What Celeste Wood did in a rocket test in Shawnee, Kan., in June doesn’t surprise anyone.
The rocket happened to be her arm and it fired a radar throw of 73 mph off the hand. The throw is the best of any prospect attending any national AthPro camp since it began doing them in 2014.
That’s tops among 14,750 entries.
Darren Riddle, who looks toward coaching the fourth-year shortstop at Hilldale, isn’t caught off guard by that kind of arm speed.
“Tie game last year, bottom of seven against Blanchard and they have a runner at first with two outs,” Riddle recalls in an eight-inning win last season. “Their girl hits a for-sure double over our left fielder’s head. They tried to score from first. We were in a big field.
“Celeste is the cut-off in the outfield and took the throw from our outfielder and immediately threw her out at the plate. No hop, ball on a line. Big-time play that I haven’t seen made at the high school level.”
AthPro specializes in backing up the measurements. — speed, strength or distance. Some high school coaches, whatever the sport, have been known to be just a tad off on those recruiting particulars such as height, weight, and a 40-yard dash.
Maybe it’s the scale’s fault, or a quick click on a stop watch. A calibrated radar gun gets everyone off the hook.
“AthPro allows college coaches access to the stats that it measures and helps the coaches to see the potential that you hold for the future,” Wood said. “It ranks you by your stats and they rank you nationally, which helps you see where you stand with other competitive athletes.”
She’s done this every year since she was 12.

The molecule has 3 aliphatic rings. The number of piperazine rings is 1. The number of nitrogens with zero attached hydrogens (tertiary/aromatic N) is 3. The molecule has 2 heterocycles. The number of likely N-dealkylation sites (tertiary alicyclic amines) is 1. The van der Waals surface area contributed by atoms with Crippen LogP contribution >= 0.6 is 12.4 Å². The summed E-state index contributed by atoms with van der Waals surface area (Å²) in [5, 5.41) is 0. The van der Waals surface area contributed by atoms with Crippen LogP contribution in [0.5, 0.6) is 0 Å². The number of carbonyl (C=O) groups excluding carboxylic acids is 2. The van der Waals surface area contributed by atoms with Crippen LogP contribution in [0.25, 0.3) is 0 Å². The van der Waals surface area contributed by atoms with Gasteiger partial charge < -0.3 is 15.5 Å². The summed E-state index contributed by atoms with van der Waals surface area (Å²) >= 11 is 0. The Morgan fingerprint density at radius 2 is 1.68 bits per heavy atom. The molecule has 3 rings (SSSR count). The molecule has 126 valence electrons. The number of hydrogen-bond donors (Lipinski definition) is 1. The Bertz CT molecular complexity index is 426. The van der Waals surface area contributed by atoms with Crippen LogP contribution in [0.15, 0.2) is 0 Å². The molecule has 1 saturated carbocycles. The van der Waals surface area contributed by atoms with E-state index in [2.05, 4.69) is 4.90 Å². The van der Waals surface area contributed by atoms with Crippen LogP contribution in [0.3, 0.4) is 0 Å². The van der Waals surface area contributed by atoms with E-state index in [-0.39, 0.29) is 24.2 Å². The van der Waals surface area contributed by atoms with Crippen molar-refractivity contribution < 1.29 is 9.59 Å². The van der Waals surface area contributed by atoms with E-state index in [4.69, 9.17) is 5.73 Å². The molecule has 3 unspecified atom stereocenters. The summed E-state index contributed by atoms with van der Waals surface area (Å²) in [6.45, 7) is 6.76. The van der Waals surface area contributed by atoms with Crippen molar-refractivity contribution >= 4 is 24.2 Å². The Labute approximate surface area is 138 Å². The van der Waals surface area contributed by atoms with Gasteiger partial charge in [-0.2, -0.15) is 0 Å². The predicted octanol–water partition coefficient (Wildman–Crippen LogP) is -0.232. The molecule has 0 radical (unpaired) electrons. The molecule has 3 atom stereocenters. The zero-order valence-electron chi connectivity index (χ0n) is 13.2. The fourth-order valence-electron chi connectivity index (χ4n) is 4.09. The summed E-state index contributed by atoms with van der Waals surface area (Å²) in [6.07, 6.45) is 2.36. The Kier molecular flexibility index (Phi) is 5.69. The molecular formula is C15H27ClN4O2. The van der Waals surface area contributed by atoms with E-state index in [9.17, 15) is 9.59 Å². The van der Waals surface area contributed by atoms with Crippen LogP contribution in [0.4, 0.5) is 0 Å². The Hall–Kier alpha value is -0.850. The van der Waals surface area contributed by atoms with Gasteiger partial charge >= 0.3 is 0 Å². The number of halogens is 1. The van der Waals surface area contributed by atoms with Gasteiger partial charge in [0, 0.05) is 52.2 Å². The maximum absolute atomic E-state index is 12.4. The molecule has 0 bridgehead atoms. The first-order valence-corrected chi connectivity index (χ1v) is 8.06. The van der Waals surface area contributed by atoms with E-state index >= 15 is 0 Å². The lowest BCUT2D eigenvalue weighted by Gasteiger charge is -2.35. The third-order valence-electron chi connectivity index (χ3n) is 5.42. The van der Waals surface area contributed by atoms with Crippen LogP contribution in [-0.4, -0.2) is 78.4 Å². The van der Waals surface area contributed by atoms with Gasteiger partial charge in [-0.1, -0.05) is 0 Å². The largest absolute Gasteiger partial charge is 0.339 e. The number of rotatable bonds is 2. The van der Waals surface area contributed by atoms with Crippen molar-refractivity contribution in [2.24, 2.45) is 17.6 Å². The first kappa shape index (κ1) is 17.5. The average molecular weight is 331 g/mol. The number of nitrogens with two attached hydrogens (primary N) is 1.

“It helps a lot because they know these numbers are accurate,” she said.
But again, Riddle could have just sent the highlight video of that throw against Blanchard. She’s more than just a girl with a missile arm.
“She’s also been a great hitter for us, hitting for high average with lots of doubles,” he said.
Her average was .439 last year with 14 doubles and a .787 slugging percentage, putting her on the All-Phoenix team. Her fielding percentage was .906 in 96 chances.
Wood lays a lot of credit for her development to her father, Matt, and also her grandfather, Darrell Wood, who coached a state fastpitch championship at Oktaha and is a former Muskogee coach in several sports over two periods, most lately as an assistant for former MHS coach Keith Coleman.
“He’s been a pretty big influence, and my dad coached me along the way starting when I was like 3 o4 4,” she said. “I’ve been working hard on my lateral movement and footwork and getting balls in the hole. My grandpa has had me do these exercises. I’ve gotten faster and it’s helped a lot.”
In December, she committed to the University of Tulsa. Drew Riddle, Hilldale’s third baseman and occasionally pitcher, is also TU bound.
Getting that out of the way is a good thing,considering the black cloud hanging over this season in COVID-19 and the threat of a season being derailed.
“I’m pretty worried,” she said. “But I played over 100 games this summer and no one came up sick. We went to several hot spots and no one was affected. I went to Kansas City three times and nothing happened.
“I want to play since it’s my last year. If the virus shuts it down, I don’t know what I’m going to do. But I know it’s a good thing that I found a already school that’s a fit for me.”